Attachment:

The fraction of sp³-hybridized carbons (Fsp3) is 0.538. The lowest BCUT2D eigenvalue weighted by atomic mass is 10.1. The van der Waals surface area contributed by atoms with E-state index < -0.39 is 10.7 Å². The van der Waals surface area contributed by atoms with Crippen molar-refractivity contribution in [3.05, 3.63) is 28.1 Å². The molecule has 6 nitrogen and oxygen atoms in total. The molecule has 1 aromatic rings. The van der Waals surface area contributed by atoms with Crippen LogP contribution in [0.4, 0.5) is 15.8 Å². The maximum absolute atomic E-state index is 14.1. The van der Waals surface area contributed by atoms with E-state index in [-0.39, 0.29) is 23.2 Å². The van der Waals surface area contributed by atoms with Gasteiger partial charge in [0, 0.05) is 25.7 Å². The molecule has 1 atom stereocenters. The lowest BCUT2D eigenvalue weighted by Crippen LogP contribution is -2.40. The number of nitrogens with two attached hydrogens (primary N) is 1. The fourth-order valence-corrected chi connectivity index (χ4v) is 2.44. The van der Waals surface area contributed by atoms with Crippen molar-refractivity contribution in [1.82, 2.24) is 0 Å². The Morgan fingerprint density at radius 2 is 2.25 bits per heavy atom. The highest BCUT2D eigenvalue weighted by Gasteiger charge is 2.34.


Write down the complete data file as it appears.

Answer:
The fraction of sp³-hybridized carbons (Fsp3) is 0.538. The lowest BCUT2D eigenvalue weighted by atomic mass is 10.1. The van der Waals surface area contributed by atoms with E-state index < -0.39 is 10.7 Å². The van der Waals surface area contributed by atoms with Crippen molar-refractivity contribution in [3.05, 3.63) is 28.1 Å². The molecule has 6 nitrogen and oxygen atoms in total. The molecule has 1 aromatic rings. The van der Waals surface area contributed by atoms with Crippen LogP contribution in [0.4, 0.5) is 15.8 Å². The maximum absolute atomic E-state index is 14.1. The van der Waals surface area contributed by atoms with E-state index in [-0.39, 0.29) is 23.2 Å². The van der Waals surface area contributed by atoms with Gasteiger partial charge in [0, 0.05) is 25.7 Å². The molecule has 1 atom stereocenters. The lowest BCUT2D eigenvalue weighted by Crippen LogP contribution is -2.40. The number of nitrogens with two attached hydrogens (primary N) is 1. The fourth-order valence-corrected chi connectivity index (χ4v) is 2.44. The van der Waals surface area contributed by atoms with Crippen molar-refractivity contribution in [1.82, 2.24) is 0 Å². The Morgan fingerprint density at radius 2 is 2.25 bits per heavy atom. The highest BCUT2D eigenvalue weighted by Gasteiger charge is 2.34.